Wednesday, 9 January 2008

EU Treaty of Lisbon: Foreign and security policy

One the one hand, the governments of the Member States of the European Union find it necessary to join their forces by creating a common foreign and security policy (CFSP), including a common security and defence policy (CSDP). On the other hand, these same governments are loath to give up their formal sovereignty. Therefore, in addition to the amended Treaty provisions, including requirements for unanimous decisions, they agree on a joint declaration, which says, in effect, that they can continue to do what they very well please.

The amended Treaty on European Union (TEU) has to be read in conjunction with Declaration (number 13) concerning the common foreign and security policy:

“The Conference underlines that the provisions in the Treaty on European Union covering the Common Foreign and Security Policy, including the creation of the office of High Representative of the Union for Foreign Affairs and Security Policy and the Establishment of an External Action Service, do not affect the responsibilities of the Member States, as they currently exist, for the formulation and conduct of their foreign policy nor of their national representation in third countries and international organisations.

The Conference also recalls that the provisions governing the Common Security and Defence Policy do not prejudice the specific character of the security and defence policy of the Member States.

It stresses that the European Union and its Member States will remain bound by the provisions of the Charter of the United Nations and, in particular, by the primary responsibility of the Security Council and of its Members for the maintenance of international peace and security.”

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Your glossator is caught thinking that such inconsistencies translate into weaknesses. Dealing with the great and rising powers of the world will continue to be based on the eventual good will of the Member States of the EU.

The declaration seems to be unclear enough to offer an escape route for almost any occasion, should a Member State choose to distance itself from the common efforts to achieve a consistent EU policy. Every Member State would seem to be able to release itself from responsibility concerning the formulation and conduct of its foreign policy in general and its national representation in third countries and international organisations, as well as in all questions pertaining to the “specific character” (whatever that is) of its security and defence policy. A special escape clause seems to be on offer for the members of the Security Council of the United Nations, especially the permanent members France and the United Kingdom.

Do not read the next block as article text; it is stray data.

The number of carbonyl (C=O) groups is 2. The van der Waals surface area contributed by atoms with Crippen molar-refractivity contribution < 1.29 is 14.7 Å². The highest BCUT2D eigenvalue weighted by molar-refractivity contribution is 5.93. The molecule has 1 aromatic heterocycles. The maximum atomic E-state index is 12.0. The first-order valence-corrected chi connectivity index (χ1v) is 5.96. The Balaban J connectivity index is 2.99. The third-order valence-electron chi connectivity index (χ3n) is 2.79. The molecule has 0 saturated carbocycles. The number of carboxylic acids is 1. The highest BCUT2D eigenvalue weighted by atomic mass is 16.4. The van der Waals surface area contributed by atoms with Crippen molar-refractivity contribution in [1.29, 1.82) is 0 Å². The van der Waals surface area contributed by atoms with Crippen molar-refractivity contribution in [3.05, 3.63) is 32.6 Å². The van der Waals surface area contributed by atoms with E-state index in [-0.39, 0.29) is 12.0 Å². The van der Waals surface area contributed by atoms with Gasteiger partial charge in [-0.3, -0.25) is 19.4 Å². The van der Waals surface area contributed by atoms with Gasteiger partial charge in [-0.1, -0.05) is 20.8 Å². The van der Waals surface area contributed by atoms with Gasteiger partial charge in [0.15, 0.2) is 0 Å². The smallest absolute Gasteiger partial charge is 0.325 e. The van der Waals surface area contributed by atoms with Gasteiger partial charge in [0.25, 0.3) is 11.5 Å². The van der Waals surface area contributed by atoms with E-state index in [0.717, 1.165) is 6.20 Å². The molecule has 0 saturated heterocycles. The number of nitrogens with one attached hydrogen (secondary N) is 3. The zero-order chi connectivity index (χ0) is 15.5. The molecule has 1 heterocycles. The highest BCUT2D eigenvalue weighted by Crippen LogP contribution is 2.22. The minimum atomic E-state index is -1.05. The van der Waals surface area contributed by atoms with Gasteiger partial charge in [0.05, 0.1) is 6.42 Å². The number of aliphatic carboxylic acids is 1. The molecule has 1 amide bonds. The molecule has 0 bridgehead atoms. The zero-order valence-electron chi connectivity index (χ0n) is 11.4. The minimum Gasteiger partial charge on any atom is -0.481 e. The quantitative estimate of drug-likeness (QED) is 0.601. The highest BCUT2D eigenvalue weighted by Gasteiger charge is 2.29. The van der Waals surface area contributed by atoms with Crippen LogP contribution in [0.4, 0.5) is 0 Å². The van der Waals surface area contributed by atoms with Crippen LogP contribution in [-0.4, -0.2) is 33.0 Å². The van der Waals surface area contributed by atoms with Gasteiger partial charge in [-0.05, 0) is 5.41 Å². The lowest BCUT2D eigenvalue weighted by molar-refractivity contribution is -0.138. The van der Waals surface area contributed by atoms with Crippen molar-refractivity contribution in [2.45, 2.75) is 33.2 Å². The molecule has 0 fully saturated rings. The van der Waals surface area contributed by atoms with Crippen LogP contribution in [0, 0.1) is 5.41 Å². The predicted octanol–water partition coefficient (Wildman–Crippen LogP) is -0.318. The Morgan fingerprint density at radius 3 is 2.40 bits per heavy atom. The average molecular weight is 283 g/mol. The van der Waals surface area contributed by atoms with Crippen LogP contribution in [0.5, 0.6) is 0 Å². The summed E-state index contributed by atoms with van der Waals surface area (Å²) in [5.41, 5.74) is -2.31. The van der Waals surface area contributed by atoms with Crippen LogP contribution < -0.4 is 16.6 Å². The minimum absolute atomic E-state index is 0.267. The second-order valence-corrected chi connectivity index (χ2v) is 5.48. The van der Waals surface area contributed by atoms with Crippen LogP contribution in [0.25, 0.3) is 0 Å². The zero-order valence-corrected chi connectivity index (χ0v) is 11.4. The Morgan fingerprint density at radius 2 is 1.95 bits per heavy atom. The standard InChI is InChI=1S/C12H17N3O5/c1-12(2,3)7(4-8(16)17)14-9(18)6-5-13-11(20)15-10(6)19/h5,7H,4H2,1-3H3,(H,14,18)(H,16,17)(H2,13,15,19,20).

On this basis, is the Reform Treaty going to create a “superstate”, a “superpower”, a “great power” or a “great regional power”?

What do the coming arrangements resemble more, the Constitution of the United States of America (1787) or the Articles of Confederation (1778) and the Continental Congress, which nearly lost the colonies the war for independence?

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The IGC 2007 Mandate (Council document 11218/07, point 15) said: The second Chapter contains the provisions of Title V of the existing TEU, as amended in the 2004 IGC (including the European External Action Service and the permanent structured cooperation in the field of defence). In this Chapter, a new first Article will be inserted stating that the Union’s action on the international scene will be guided by the principles, will pursue the objectives and will be conducted in accordance with the general provisions on the Union’s external action which are laid down in Chapter 1. (Footnote 6 contained the text of the declaration mentioned above.)

After Chapter 1 General provisions on the Union’s external action, follows Chapter 2 Specific provisions on the common foreign and security policy. The new first Article (10c TEU) in Chapter 2 refers to the provisions in Chapter 1, and it forms a bridge between the two chapters. .

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The Treaty of Lisbon (OJ 17.12.2007, C 306), Chapter 2 Specific provisions on the common foreign and security policy, Section 1 Common provisions, inserts an Article 10c TEU.

Article 10c

The Union’s action on the international scene, pursuant to this Chapter, shall be guided by the principles, shall pursue the objectives of, and be conducted in accordance with, the general provisions laid down in Chapter 1.

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Next time we turn to the CFSP competence of the European Union.


Ralf Grahn